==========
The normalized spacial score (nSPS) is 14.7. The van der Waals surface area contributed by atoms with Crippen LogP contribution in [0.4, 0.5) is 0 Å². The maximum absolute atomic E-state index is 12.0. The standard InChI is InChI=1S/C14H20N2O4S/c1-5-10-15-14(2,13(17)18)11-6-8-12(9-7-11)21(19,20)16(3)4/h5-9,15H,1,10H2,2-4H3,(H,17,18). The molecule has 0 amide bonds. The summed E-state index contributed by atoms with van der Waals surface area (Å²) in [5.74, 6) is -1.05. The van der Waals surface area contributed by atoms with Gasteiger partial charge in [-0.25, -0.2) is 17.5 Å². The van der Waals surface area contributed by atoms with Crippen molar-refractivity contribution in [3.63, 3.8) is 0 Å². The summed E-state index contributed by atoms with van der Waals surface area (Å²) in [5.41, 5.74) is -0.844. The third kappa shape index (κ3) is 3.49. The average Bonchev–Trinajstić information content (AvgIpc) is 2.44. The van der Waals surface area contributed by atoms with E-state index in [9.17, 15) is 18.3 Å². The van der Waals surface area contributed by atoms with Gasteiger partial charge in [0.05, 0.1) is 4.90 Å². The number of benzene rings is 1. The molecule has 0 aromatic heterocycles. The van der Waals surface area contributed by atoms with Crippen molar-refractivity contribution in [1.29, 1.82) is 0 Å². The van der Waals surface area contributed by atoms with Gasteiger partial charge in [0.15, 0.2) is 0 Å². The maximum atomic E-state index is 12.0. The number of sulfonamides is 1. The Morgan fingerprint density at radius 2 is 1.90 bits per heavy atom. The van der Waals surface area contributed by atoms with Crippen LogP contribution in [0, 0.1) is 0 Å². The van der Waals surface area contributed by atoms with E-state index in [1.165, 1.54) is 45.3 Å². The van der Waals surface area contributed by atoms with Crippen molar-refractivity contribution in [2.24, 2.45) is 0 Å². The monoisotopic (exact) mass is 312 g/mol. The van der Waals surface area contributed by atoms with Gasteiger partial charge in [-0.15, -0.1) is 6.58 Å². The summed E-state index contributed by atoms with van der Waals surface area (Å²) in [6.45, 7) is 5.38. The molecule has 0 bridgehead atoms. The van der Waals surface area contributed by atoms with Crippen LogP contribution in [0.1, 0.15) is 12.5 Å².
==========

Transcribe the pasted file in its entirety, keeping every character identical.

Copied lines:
The normalized spacial score (nSPS) is 14.7. The van der Waals surface area contributed by atoms with Crippen LogP contribution in [0.4, 0.5) is 0 Å². The maximum absolute atomic E-state index is 12.0. The standard InChI is InChI=1S/C14H20N2O4S/c1-5-10-15-14(2,13(17)18)11-6-8-12(9-7-11)21(19,20)16(3)4/h5-9,15H,1,10H2,2-4H3,(H,17,18). The molecule has 0 amide bonds. The summed E-state index contributed by atoms with van der Waals surface area (Å²) in [5.74, 6) is -1.05. The van der Waals surface area contributed by atoms with Gasteiger partial charge in [-0.25, -0.2) is 17.5 Å². The van der Waals surface area contributed by atoms with Crippen molar-refractivity contribution in [3.63, 3.8) is 0 Å². The summed E-state index contributed by atoms with van der Waals surface area (Å²) in [5.41, 5.74) is -0.844. The third kappa shape index (κ3) is 3.49. The average Bonchev–Trinajstić information content (AvgIpc) is 2.44. The van der Waals surface area contributed by atoms with E-state index in [9.17, 15) is 18.3 Å². The van der Waals surface area contributed by atoms with Gasteiger partial charge in [0.05, 0.1) is 4.90 Å². The number of benzene rings is 1. The molecule has 0 aromatic heterocycles. The van der Waals surface area contributed by atoms with Crippen molar-refractivity contribution in [1.29, 1.82) is 0 Å². The van der Waals surface area contributed by atoms with Gasteiger partial charge in [0.15, 0.2) is 0 Å². The maximum atomic E-state index is 12.0. The number of sulfonamides is 1. The Morgan fingerprint density at radius 2 is 1.90 bits per heavy atom. The van der Waals surface area contributed by atoms with Crippen LogP contribution in [0, 0.1) is 0 Å². The van der Waals surface area contributed by atoms with E-state index in [1.165, 1.54) is 45.3 Å². The van der Waals surface area contributed by atoms with Crippen molar-refractivity contribution in [2.24, 2.45) is 0 Å². The monoisotopic (exact) mass is 312 g/mol. The van der Waals surface area contributed by atoms with Gasteiger partial charge in [-0.15, -0.1) is 6.58 Å². The summed E-state index contributed by atoms with van der Waals surface area (Å²) in [6.45, 7) is 5.38. The molecule has 0 bridgehead atoms. The van der Waals surface area contributed by atoms with Crippen LogP contribution in [0.1, 0.15) is 12.5 Å².